“Christine Brooke-Rose is a moralist . . . exceedingly acute on the moral and psychological consequence of adultery—a subject explored to some purpose in her first novel . . . The Sycamore Tree continues the earlier conflict between academic saintliness and the Mammon of the literary racket: a splendid swipe at her go-getting cultural profiteers . . . a most devastating picture of cosy spiritual smugness among the elite.”
PETER GREEN, Daily Telegraph
“ . . . alarmingly accomplished.”
ISABEL QUIGLY, Encounter
“Every one of her books “performs” a life both mentally and physically conscious of its own formal transitoriness—even the most conventional of her earliest works, The Sycamore Tree, a novel already straining at the leash to be something more than itself . . . It is as if the cool formalism of her contemporary Muriel Spark had come to life in the physical world, fully hot-blooded and breathing rather too sensually.”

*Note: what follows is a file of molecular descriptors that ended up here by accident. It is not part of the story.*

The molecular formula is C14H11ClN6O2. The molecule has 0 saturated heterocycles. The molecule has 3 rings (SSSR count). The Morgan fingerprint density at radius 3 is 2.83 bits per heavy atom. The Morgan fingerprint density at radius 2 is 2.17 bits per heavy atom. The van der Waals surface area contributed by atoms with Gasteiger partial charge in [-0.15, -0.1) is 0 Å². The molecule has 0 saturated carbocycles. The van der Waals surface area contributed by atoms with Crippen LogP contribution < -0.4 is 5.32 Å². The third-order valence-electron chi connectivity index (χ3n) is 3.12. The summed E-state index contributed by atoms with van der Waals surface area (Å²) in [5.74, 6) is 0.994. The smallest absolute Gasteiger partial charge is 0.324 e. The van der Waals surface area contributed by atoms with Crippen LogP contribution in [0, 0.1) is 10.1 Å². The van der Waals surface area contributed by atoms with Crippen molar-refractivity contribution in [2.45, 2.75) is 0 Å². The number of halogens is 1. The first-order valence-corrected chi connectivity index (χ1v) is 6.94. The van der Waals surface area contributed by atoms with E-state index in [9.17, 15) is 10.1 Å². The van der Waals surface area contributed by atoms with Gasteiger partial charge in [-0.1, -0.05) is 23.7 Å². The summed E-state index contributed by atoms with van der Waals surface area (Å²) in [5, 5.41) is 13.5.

ALI SMITH, Times Literary Supplement
Nina is happily married to Gael, until his recently published book rouses the ire of a not-quite-there critic, Howard, intent on becoming the mover and shaker of London’s literary circles. Howard seduces Nina, while Howard’s wife Elizabeth becomes involved with an Hungarian exile, who befriends and is befriended by Gael, leading to an utterly unexpected and tragic outcome for all. Christine Brooke-Rose’s second novel is a waspish satire of the ‘50s London literary scene, and a story of madness and ill-fated lust—an entertaining novel from her early quartet of realist-mode tragicomedies. Read an excerpt.
Released August 8 2014. Available from all respectable online retailers.
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